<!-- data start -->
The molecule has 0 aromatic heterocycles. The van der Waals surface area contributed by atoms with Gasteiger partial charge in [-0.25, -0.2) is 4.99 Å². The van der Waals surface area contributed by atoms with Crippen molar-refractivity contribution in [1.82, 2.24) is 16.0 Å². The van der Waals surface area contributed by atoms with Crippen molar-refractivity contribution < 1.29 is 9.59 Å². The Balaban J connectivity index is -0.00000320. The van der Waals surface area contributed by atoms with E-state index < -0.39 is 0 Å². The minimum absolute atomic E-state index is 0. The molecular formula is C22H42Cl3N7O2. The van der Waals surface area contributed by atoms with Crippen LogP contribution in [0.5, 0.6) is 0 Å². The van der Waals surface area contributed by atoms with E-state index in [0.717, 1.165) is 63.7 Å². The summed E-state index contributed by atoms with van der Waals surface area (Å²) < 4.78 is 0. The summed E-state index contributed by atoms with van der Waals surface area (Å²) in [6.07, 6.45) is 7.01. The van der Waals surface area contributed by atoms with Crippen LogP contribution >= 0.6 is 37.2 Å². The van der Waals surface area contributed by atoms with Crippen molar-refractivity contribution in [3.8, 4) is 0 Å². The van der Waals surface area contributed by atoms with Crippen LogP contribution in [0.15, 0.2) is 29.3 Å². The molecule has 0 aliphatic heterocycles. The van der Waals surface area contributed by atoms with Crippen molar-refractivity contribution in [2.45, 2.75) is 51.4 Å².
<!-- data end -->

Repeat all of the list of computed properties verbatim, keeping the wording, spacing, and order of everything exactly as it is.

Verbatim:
The molecule has 0 aromatic heterocycles. The van der Waals surface area contributed by atoms with Gasteiger partial charge in [-0.25, -0.2) is 4.99 Å². The van der Waals surface area contributed by atoms with Crippen molar-refractivity contribution in [1.82, 2.24) is 16.0 Å². The van der Waals surface area contributed by atoms with Crippen molar-refractivity contribution < 1.29 is 9.59 Å². The Balaban J connectivity index is -0.00000320. The van der Waals surface area contributed by atoms with E-state index < -0.39 is 0 Å². The minimum absolute atomic E-state index is 0. The molecular formula is C22H42Cl3N7O2. The van der Waals surface area contributed by atoms with Crippen LogP contribution in [0.5, 0.6) is 0 Å². The van der Waals surface area contributed by atoms with E-state index in [0.717, 1.165) is 63.7 Å². The summed E-state index contributed by atoms with van der Waals surface area (Å²) < 4.78 is 0. The summed E-state index contributed by atoms with van der Waals surface area (Å²) in [6.07, 6.45) is 7.01. The van der Waals surface area contributed by atoms with Crippen LogP contribution >= 0.6 is 37.2 Å². The van der Waals surface area contributed by atoms with Crippen molar-refractivity contribution in [3.8, 4) is 0 Å². The van der Waals surface area contributed by atoms with Crippen LogP contribution in [0.15, 0.2) is 29.3 Å². The molecule has 0 aliphatic heterocycles. The van der Waals surface area contributed by atoms with Crippen molar-refractivity contribution in [2.45, 2.75) is 51.4 Å².